Companies that manage their risks to be better environmental stewards invest in strong environmental, health and safety management, otherwise known as EHS. Environmental measures involve creating a systematic approach to managing waste, complying with environmental regulations and incorporating sustainability principles. Comprehensive EHS programs also include measures to address ergonomics, air quality, and other aspects of workplace safety that could affect the health and well-being of employees.
Beginning in the 1970s, the United States established two new Federal agencies: The Environmental Protection Agency (EPA) and the Occupational Safety & Health Administration (OSHA). EPA’s mission is to preserve and protect the environment (air, water, land). OSHA’s mission is to prevent injuries, illness and fatalities in the work place. During the 1970’s and early 1980’s thousands of pages of new regulations were promulgated requiring companies to identify and manage EHS risks and exposures. These regulations placed new planning, design, pollution control, operational, training, recordkeeping and reporting requirements on all companies in all business sectors.
The Environmental, Health & Safety Audit Center is The IIA’s dedicated specialty center built to address the unique needs of the audit profession in the Environmental, Health and Safety (EHS) field. The Center is designed to advance the professional practice of EHS auditing through thought leadership, education, professional guidance, and advocacy.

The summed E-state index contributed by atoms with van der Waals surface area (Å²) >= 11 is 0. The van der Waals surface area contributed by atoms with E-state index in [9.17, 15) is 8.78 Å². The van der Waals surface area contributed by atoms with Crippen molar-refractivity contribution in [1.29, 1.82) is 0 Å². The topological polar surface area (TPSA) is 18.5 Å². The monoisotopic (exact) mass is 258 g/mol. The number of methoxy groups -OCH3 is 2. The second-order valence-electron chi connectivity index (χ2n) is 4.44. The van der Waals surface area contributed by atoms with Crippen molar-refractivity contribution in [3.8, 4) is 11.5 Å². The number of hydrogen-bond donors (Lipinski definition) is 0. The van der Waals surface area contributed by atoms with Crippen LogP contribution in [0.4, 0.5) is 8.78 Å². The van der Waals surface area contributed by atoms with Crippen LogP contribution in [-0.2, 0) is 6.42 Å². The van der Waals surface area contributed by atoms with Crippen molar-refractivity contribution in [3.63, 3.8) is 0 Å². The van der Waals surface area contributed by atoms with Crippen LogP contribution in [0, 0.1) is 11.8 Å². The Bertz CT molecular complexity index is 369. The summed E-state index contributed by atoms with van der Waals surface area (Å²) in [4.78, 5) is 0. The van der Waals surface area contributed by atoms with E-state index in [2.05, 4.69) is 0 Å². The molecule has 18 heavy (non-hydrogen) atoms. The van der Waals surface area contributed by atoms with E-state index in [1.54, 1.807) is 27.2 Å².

EHS auditing is a compliance-management tool. Environmental, health and safety auditors perform a comprehensive review of an organization’s compliance activities to evaluate and document the use of adequate systems, competently applied, to measure compliance or liability of the organization. EHS auditors deal with a multitude of regulatory issues. To view a list of these issues visit our
About the Center page.
No, EHS auditors are often a separate function from the Internal Auditors. Their work does identify risks within an organization and is typically considered a second and third line of defense to complement the work of the Internal Audit team.
Yes. The Board of Environmental, Health & Safety Auditor Certifications (BEAC) issues professional certifications and publishes standards related to the practice of environmental, health and safety (EHS) auditing. BEAC is a wholly owned subsidiary of The Institute of Internal Auditors.
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If you are an IIA Professional member or Audit Group Member, you can access the Center content at no additional cost.
To find out how you can access all the Center resources as a benefit of your IIA membership, please contact The IIA at Membership@theiia.org or +1-407-937-1420.
IIA membership expires 12 months from the month in which you join. You can access the Center resources at any time. To find out how you can access the Center resources as part of your IIA Professional membership or Audit Group membership, please contact The IIA Membership@theiia.org or +1-407-937-1420